From the standpoint of need, the National League for Nursing (NLN) reports that there are some specialties for nurse educators that have vacant opportunities waiting for qualified applicants. Based on the NLN 2015 Faculty Census Survey, the following undergraduate specialty areas had budgeted faculty positions that remained unfilled:
In addition to topic-based specializations, university-affiliated nurse educators have a choice for what level of education they would like to provide. Depending on their level of education, nurse educators can educate students enrolled in the following types of programs:
According to the Biennial Survey of Schools of Nurses conducted by the NLN in 2014, a lack of faculty is the main obstacle in expanding capacity for all types of nursing programs, with the greatest need being reported at the doctoral level.
In addition to academic specializations, entrepreneurial nurses with unique career trajectories, or extensive experience in non-traditional specializations can leverage what they have accumulated to innovate as contractors, policymakers, and administrators.
Being a successful nurse educator requires the combination of all the skills and traits of a successful nurse with all the skills and traits of a successful educator. According to the NLN and the World Health Organization (WHO), successful nurse educators are expected to:
To develop the competencies listed above, successful nurse educators will work to develop the following skills:
Because empowerment sits at the center of effective teaching and effective nursing, those people who can create open, welcoming environments where praise and critique can be freely communicated may experience the most success and satisfaction as a nurse educator. Being attentive, nurturing, flexible, having a sense of humor, and demonstrating concern for students are all traits that have been identified as ideal or most helpful in a nurse educator. Successful nurse educators should also demonstrate a passion for learning and teaching, forward-thinking skills, adaptability to the changing healthcare landscape, and the capacity to adapt training needs to staff with various professional ability.
In addition to the competencies, skills, and traits listed in the previous section, nurse educator positions require a combination of the following:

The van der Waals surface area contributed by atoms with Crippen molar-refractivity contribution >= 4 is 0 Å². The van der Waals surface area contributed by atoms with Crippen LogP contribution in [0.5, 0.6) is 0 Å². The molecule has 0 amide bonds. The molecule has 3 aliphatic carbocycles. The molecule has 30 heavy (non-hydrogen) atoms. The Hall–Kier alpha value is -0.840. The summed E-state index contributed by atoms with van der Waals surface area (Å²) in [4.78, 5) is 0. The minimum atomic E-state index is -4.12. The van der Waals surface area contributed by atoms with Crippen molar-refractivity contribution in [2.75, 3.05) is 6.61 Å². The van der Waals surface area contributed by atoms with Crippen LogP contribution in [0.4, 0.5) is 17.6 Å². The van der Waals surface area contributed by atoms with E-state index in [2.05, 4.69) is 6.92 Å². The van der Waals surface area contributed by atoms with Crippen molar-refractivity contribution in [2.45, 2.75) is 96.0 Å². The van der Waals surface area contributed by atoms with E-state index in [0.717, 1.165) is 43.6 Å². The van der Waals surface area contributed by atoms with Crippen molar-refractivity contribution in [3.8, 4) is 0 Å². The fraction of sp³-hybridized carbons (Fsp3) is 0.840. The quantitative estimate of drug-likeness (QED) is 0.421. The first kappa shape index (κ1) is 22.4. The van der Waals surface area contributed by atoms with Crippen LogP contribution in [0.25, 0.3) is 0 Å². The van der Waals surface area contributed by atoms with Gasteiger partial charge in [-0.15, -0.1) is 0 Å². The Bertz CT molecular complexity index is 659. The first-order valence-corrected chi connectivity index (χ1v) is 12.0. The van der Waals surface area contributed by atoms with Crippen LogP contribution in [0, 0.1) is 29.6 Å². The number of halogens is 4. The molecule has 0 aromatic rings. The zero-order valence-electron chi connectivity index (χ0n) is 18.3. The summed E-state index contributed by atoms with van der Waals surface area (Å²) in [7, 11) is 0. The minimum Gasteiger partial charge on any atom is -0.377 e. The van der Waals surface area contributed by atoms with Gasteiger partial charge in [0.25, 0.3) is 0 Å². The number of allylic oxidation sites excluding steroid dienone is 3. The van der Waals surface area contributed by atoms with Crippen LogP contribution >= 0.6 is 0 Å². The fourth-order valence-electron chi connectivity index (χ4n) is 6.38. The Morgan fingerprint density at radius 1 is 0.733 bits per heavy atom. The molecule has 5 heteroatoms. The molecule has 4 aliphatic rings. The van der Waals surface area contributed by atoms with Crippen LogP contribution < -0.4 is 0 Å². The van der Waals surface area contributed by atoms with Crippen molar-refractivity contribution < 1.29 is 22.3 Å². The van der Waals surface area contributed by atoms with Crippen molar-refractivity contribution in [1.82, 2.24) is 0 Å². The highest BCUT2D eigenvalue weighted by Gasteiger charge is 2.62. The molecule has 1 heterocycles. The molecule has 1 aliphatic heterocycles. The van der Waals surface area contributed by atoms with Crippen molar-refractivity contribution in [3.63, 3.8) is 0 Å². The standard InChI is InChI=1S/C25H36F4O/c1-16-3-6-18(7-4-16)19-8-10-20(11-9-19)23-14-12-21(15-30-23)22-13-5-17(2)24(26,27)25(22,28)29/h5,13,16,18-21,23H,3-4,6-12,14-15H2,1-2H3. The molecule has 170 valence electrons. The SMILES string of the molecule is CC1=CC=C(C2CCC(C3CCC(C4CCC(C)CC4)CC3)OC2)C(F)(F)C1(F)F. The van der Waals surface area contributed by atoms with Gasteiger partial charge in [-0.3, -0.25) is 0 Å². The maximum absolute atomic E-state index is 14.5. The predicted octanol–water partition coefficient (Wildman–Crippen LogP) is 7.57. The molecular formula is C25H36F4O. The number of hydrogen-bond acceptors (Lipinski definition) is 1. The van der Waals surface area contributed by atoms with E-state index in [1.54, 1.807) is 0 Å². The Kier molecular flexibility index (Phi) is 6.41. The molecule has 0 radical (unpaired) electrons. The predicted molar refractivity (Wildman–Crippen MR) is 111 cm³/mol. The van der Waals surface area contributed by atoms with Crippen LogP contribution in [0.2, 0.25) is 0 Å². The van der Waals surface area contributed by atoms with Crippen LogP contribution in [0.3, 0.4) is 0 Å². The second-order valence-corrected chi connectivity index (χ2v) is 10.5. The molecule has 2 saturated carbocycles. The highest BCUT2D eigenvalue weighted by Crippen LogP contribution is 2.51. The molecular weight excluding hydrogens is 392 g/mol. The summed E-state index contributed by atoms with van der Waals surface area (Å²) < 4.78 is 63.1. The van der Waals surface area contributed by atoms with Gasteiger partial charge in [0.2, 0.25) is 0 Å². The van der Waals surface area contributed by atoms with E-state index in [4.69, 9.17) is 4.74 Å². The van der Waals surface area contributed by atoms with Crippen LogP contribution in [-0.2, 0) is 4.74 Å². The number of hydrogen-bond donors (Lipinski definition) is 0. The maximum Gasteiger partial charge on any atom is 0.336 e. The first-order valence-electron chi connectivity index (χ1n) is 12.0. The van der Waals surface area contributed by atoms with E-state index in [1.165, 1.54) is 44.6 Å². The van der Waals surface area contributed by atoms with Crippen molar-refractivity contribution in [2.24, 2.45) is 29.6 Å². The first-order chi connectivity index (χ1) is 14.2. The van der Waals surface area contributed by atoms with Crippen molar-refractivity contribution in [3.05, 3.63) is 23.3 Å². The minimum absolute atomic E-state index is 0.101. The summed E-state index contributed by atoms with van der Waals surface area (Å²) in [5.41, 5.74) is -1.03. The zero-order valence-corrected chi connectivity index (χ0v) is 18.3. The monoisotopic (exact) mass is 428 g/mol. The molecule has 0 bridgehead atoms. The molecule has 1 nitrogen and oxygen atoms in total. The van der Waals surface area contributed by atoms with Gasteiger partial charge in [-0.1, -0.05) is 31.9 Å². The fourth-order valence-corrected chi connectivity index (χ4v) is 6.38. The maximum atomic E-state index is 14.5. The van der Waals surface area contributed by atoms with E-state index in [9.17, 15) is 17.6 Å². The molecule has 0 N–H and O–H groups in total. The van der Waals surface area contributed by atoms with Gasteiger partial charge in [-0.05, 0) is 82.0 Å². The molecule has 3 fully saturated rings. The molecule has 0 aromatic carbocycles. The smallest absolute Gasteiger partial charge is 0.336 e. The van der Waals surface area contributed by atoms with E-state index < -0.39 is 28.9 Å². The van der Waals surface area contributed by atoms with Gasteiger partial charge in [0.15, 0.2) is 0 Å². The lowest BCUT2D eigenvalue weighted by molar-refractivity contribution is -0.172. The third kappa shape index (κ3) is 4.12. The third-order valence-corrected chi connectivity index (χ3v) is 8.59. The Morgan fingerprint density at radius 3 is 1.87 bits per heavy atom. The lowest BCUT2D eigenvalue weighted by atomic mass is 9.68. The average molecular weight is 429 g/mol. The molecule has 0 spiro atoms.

To work as a nurse educator in academia, the minimum education level one must have is a master’s degree. Those with a master or higher can teach licensed vocational nurse (LVN), licensed practical nurse (LPN), associate, and diploma programs.
Generally, to teach at a four-year university at the undergraduate or graduate level, a doctorate is required. In rare circumstances, those with master’s degrees can be hired as professors or instructors at four-year universities if they possess many years of practical experience in a unique or novel specialty or have desirable, relevant previous teaching experience.
Outside of academia, the field is more open concerning what level of post-secondary degree is required for nurse educator positions. Some nurse educator positions require an experienced registered nurse (RN), while others need a master's of science in nursing (MSN). Regarding a minimum threshold, a bachelor's of nursing (BSN) or MSN can open up the most nurse educator opportunities outside of the academic sphere.
Because nurse educators are expected to be practitioners, an active nursing license in their state of employment is required. Licensure requires passing the National Council Licensure Examination (NCLEX-RN), establishing eligibility, and meeting all of the licensure requirements for the individual state in which the nurse will practice.
Some states have their own specific licensure requirements. There are 29 states in the U.S. that participate in the Enhanced Nurse Licensure Compact (eNLC). Nurses applying for an eNLC license need to meet universal requirements. After being issued an eNLC license, the nurse can practice in any of the participating states without having to reapply for licensure.
To work as a nurse educator, the minimum experience required as a practicing clinical nurse is one year. Many positions require multiple years of clinical or teaching experience.
Nurse educators who want a more competitive resume and a higher level of quality and professionalism can obtain professional certification. The Certified Nurse Educator (CNE) examination is one such certification that nurse educators can pursue to prove their quality of work. It focuses on promoting excellence in the role.
In addition to this generalized certification, some nurse education positions may also require education certifications explicitly related to specialization. Sometimes this requirement can be fulfilled through undergraduate, master’s, or doctoral study in the specialty, while in other cases certifications maintained by independent certifying companies may be required.